[Read] ➼ How the Garcia Girls Lost Their Accents ➹ Julia Alvarez – Bandrider.co.uk

How the Garcia Girls Lost Their Accents summary How the Garcia Girls Lost Their Accents , series How the Garcia Girls Lost Their Accents , book How the Garcia Girls Lost Their Accents , pdf How the Garcia Girls Lost Their Accents , How the Garcia Girls Lost Their Accents a238f734dd Uprooted From Their Family Home In The Dominican Republic, The Four Garcia Sisters Carla, Sandra, Yolanda, And Sofia Arrive In New York City In To Find A Life Far Different From The Genteel Existence Of Maids, Manicures, And Extended Family They Left Behind What They Have Lost And What They Find Is Revealed In The Fifteen Interconnected Stories That Make Up This Exquisite Novel From One Of The Premier Novelists Of Our Time


10 thoughts on “How the Garcia Girls Lost Their Accents

  1. says:

    How the Garcia Girls Lost Their Accent is Julia Alvarez fictionalized account of her childhood when she moved with her family from the Dominican Republic to New York following the 1960 Trujillo revolution Her story is told in alternating chapters through the eyes of the four Garcia sisters Carla, Sandi, Yolanda, and Sofia Fifi and follows them in reverse chronological order from adulthood to early childhood Alvarez displays the Garcia de la Torre clan s love for the island on their path to becoming Americans I read this as a reread for a comfort read for myself as Alvarez is one of my favorite authors, and I rate the Garcia s story 4.5 stars I fell in love with Julia Alvarez writing when I was in high school and college studying Latin American culture Alvarez along with Allende and Cristina Garcia helped forge my love for Latin America that has shaped my entire life Her writing is a mix of true stories, humor, and the angst the immigrant experience that has me reaching for her books every few years The Garcia Girls is a fictionalized autobiography with Yolanda, the third daughter, being Alvarez persona Like Alvarez, Yolanda is a writer who begged for her own typewriter, studied literature in boarding school and college, and eventually became a literature professor at a myriad of colleges Yet, like her true counterpart, Yolanda still yearns for the island A first generation immigrant, she straddles two countries This is the life that the sisters faced in New York while also dealing with parents who still clung to old world ideals Alvarez paints a picture of a coming of age that was stressful for the girls as they had the added element of parents not used to the new culture which they were living in This leads to memorable dialogues among the characters, especially the two parents One of my favorite sections of the narrative is when an adult Yolanda returns to the Dominican Republic and asks her aunts where she can find guavas Her aunts and cousins take guavas and other tropical fruits for granted living on an island Yet, it is these little things that the Garcias miss the most having grown up in New York Guavas, native flora and fauna, a compound of extended family Yolanda eventually goes on an adventure to procure guavas, showing her independent American spirit All the girls attend boarding school to learn to be Americans, and wow their cousins with the new found culture that they obtain Yet this dual culture comes at a price when the girls come to visit the Dominican Republic, they always are excited to return to the States Other than poetry anthologies, this was Alvarez first full length novel It is evident as her writing is not as polished as with some of her later writing I have read her later works as well and her voice is better established in her later writings Once she gained tenure in college her books take on a relaxed tone and in two of her later nonfiction accounts I found myself laughing throughout the text Yet, the Garcia Girls is what put Alvarez on the Latin American writing stage It is a poignant work that addresses the Latin American immigrant experience, that I highly recommend to all.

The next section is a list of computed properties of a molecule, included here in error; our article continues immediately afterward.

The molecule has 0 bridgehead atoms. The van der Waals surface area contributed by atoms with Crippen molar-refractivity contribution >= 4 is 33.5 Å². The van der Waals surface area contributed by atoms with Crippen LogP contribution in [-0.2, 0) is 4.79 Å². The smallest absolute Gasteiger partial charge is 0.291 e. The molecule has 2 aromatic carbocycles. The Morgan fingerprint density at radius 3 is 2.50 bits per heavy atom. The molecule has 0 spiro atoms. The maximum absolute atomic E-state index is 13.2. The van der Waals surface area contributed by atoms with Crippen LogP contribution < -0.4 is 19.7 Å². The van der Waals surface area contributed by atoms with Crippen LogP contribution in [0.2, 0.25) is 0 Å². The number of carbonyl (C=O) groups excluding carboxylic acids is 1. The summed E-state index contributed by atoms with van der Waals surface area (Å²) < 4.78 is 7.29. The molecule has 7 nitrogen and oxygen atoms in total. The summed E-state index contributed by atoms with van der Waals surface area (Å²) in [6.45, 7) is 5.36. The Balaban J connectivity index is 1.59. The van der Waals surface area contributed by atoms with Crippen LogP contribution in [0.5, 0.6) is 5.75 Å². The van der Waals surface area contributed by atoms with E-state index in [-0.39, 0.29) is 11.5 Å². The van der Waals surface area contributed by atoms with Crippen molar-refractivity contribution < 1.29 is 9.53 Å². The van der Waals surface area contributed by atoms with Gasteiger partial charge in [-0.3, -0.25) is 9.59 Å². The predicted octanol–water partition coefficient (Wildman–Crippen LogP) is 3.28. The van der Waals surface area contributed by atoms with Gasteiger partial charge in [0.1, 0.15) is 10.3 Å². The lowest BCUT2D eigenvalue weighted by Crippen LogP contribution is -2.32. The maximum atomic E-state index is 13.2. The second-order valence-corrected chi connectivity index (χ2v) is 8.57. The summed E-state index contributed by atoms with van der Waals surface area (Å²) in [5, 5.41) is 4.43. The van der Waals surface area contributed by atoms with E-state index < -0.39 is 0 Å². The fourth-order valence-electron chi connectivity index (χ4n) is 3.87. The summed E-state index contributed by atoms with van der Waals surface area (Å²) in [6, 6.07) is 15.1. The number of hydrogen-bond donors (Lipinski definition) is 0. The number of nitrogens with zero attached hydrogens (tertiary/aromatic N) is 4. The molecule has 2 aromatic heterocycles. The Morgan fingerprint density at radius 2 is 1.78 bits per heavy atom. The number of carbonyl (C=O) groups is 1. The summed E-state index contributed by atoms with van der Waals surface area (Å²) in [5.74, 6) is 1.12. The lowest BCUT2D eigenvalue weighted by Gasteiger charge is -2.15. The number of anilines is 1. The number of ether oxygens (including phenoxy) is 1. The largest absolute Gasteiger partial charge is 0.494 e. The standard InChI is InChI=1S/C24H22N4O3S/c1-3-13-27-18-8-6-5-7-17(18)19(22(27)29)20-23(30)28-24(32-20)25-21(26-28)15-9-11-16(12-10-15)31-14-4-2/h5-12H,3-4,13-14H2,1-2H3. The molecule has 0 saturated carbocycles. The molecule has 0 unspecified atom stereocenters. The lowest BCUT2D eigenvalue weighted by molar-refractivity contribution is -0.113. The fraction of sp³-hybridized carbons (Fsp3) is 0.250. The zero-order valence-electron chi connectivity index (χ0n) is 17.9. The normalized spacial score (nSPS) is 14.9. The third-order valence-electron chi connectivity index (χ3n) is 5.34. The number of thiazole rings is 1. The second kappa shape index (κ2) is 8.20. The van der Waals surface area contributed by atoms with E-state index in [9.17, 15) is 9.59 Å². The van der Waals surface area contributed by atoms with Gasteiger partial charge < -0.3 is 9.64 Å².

2. says:

    I was so intrigued by the title that I kept it on my to read list for years, but when I finally settled down to read it, I didn t fall immediately in love I felt the voices of the various sisters were too similar, and all of them seemed quite shallow However, it is not without its merits The book moves backwards in time, and the younger the girls got, the interested I became in their characters I especially liked reading about their lives before they moved to the States My favorite part was the description of their family as a shared community We lived in each other s houses, staying for meals at whatever table we were closest to when dinner was put out, heading home only to take our baths and go to bed Favorite Quotes about childhood the wonder of the world seizing me with such fury at times that I had to touch forbidden china cups or throttle a little cousin or pet a dog s head so strenuously that he looked as if he were coming out of the birth canal The Catholic sisters at Our Lady of Perpetual Sorrows Convent School were teaching me to sort the world like laundry into what was wrong and right three black cars idling in the driveway like great, nervous, snorting horses.


  3. says: